Finally, engine power is up from 503 to 527bhp, and while torque remains the same, the peak is held for longer with a view to making the engine more drivable, even if Aston’s official speed and acceleration figures are unchanged. And that ZF eight speed auto (there’s no seven-speed manual option for the F1 Edition) has had some subtle development, too, because the artificially brutal upshifts have been replaced with smoother, faster cog engagement. They’ve also included some clever software that means the ‘box is much less likely to refuse a downshift when braking hard from speed, as it can now foresee that revs and wheel speed will match by the time the action is implemented - particularly beneficial during track driving.
The net result of all of the above is obvious within the first 50 yards. You only need to nudge the wheel left or right to sense there’s a calmness and precision about the way the F1 changes direction that simply wasn’t there before. You feel genuinely connected to the car now, able to place it accurately on the road thanks to the linearity to the way it steers, which in turn makes you as a driver enthusiastic about dispatching a sequence of curves with gusto.
The second thing that’s immediately obvious is that the F1 Edition is much calmer at the rear axle. The changes here were specifically aimed at tying the rear of the car down better - eliminating the sense that the rear suspension is having difficulty in deploying all the V8’s ample torque that can afflict the standard Vantage. The changes have worked, because you can now be really bullish with the throttle without the sense you’re asking too much of the car.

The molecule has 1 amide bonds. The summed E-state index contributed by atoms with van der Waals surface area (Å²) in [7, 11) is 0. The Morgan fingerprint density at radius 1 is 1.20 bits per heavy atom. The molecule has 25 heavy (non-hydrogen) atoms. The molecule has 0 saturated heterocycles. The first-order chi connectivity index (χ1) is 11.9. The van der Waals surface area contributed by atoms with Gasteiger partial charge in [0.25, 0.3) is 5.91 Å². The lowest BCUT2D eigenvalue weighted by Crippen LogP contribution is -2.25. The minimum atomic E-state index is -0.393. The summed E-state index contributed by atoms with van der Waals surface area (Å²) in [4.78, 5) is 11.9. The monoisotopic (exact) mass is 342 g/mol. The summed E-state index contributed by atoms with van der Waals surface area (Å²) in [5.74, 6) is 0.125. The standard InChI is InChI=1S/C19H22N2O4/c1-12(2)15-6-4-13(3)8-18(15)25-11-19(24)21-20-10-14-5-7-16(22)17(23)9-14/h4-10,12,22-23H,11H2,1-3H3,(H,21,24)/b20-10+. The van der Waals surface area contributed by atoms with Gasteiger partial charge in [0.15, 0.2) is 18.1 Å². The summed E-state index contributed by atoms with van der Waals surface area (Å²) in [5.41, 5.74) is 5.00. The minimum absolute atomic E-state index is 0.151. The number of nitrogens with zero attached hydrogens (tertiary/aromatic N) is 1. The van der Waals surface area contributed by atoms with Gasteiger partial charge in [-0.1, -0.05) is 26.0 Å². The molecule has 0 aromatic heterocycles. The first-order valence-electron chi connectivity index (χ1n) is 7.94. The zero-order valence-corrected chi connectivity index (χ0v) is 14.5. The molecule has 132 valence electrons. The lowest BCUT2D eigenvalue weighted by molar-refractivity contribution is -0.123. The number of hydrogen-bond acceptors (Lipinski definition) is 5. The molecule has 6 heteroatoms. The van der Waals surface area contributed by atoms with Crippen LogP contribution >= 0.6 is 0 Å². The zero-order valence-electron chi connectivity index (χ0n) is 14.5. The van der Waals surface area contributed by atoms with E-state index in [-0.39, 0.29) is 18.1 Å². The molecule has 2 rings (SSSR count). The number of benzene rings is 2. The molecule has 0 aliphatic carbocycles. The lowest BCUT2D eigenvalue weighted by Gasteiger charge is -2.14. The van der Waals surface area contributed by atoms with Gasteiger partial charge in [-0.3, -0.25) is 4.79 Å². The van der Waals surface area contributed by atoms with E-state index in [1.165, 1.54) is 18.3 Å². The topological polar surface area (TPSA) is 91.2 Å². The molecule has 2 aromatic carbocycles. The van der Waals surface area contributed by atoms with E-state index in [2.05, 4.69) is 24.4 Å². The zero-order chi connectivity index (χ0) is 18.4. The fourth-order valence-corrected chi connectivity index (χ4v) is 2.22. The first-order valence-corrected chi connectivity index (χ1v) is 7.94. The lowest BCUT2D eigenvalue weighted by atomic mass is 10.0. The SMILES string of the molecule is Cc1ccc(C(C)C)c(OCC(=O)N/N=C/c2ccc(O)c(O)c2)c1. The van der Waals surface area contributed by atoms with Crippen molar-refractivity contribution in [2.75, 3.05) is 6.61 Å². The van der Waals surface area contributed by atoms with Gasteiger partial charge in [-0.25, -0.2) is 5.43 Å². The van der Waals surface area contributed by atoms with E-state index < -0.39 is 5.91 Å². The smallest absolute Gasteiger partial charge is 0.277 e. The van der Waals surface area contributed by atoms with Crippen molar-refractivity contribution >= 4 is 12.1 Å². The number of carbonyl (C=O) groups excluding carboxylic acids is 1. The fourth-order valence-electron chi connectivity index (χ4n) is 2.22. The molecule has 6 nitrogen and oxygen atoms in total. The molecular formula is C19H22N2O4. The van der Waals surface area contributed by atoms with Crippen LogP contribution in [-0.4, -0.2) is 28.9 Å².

Add into the mix an engine that, while barely different on paper, certainly feels more energetic, and gearshifts that have far greater sophistication, moving them closer to a twin clutch arrangement, and suddenly all the individual elements of the F1 Edition gel into a formidable machine. The Vantage remains a large, fairly heavy bruiser of a car - some would say that’s what gives it a unique character - which places the driver low down in a high sided cabin, but it has suddenly become a lot less intimidating, while simultaneously being much more effective and enjoyable at the same time.
This is now a Vantage that really makes me want to drive it; always using the paddles, relishing pushing it and feeling the car at work. Even better, the suspension modifications don’t appear to have ruined the car’s GT credentials, as there seems little change in the ride quality with the car in its default mode - if anything, its tight responses are a positive.
The Vantage remains a unique proposition in a class that includes genuinely exotic mid-engined competition, but with these changes the model really fulfills the promise it has shown from the start.
Aston Martin Vantage F1 Edition specs
|Engine||V8, 3982cc, twin-turbo|
|Power||527bhp @ 6000rpm|
|Torque||505lb ft @ 2000-5000rpm|
|Weight (dry)||1530kg (350bhp/ton)|